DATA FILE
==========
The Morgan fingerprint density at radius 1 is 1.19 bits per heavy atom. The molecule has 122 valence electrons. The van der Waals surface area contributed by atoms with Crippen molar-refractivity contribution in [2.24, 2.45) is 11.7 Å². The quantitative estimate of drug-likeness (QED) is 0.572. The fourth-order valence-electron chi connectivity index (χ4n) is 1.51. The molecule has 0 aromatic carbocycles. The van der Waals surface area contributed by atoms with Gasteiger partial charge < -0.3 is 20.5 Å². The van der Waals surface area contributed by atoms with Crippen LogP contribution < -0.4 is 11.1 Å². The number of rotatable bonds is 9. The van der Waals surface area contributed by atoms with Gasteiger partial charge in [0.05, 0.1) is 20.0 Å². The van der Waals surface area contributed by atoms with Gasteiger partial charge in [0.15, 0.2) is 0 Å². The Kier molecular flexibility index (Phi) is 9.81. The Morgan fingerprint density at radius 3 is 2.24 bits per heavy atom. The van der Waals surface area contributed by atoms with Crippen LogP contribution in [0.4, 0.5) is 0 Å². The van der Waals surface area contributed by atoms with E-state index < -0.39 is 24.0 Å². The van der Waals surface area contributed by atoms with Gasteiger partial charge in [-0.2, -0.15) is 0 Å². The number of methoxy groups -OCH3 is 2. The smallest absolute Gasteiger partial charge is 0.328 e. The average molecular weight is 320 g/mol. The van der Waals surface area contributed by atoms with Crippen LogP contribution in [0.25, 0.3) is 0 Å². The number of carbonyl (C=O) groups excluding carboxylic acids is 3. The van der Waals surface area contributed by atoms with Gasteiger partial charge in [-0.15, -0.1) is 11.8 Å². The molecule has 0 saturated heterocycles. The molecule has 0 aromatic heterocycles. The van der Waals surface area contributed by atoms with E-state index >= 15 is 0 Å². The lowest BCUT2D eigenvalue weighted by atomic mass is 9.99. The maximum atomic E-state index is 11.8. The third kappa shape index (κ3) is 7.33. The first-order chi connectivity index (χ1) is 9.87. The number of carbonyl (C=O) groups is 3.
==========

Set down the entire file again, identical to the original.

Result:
The Morgan fingerprint density at radius 1 is 1.19 bits per heavy atom. The molecule has 122 valence electrons. The van der Waals surface area contributed by atoms with Crippen molar-refractivity contribution in [2.24, 2.45) is 11.7 Å². The quantitative estimate of drug-likeness (QED) is 0.572. The fourth-order valence-electron chi connectivity index (χ4n) is 1.51. The molecule has 0 aromatic carbocycles. The van der Waals surface area contributed by atoms with Gasteiger partial charge < -0.3 is 20.5 Å². The van der Waals surface area contributed by atoms with Crippen LogP contribution < -0.4 is 11.1 Å². The number of rotatable bonds is 9. The van der Waals surface area contributed by atoms with Gasteiger partial charge in [0.05, 0.1) is 20.0 Å². The van der Waals surface area contributed by atoms with Gasteiger partial charge in [0.15, 0.2) is 0 Å². The Kier molecular flexibility index (Phi) is 9.81. The Morgan fingerprint density at radius 3 is 2.24 bits per heavy atom. The van der Waals surface area contributed by atoms with Crippen LogP contribution in [0.4, 0.5) is 0 Å². The van der Waals surface area contributed by atoms with E-state index < -0.39 is 24.0 Å². The van der Waals surface area contributed by atoms with Gasteiger partial charge in [-0.2, -0.15) is 0 Å². The number of methoxy groups -OCH3 is 2. The smallest absolute Gasteiger partial charge is 0.328 e. The average molecular weight is 320 g/mol. The van der Waals surface area contributed by atoms with Crippen LogP contribution in [0.25, 0.3) is 0 Å². The number of carbonyl (C=O) groups excluding carboxylic acids is 3. The van der Waals surface area contributed by atoms with Gasteiger partial charge in [-0.15, -0.1) is 11.8 Å². The molecule has 0 saturated heterocycles. The molecule has 0 aromatic heterocycles. The van der Waals surface area contributed by atoms with E-state index >= 15 is 0 Å². The lowest BCUT2D eigenvalue weighted by atomic mass is 9.99. The maximum atomic E-state index is 11.8. The third kappa shape index (κ3) is 7.33. The first-order chi connectivity index (χ1) is 9.87. The number of carbonyl (C=O) groups is 3.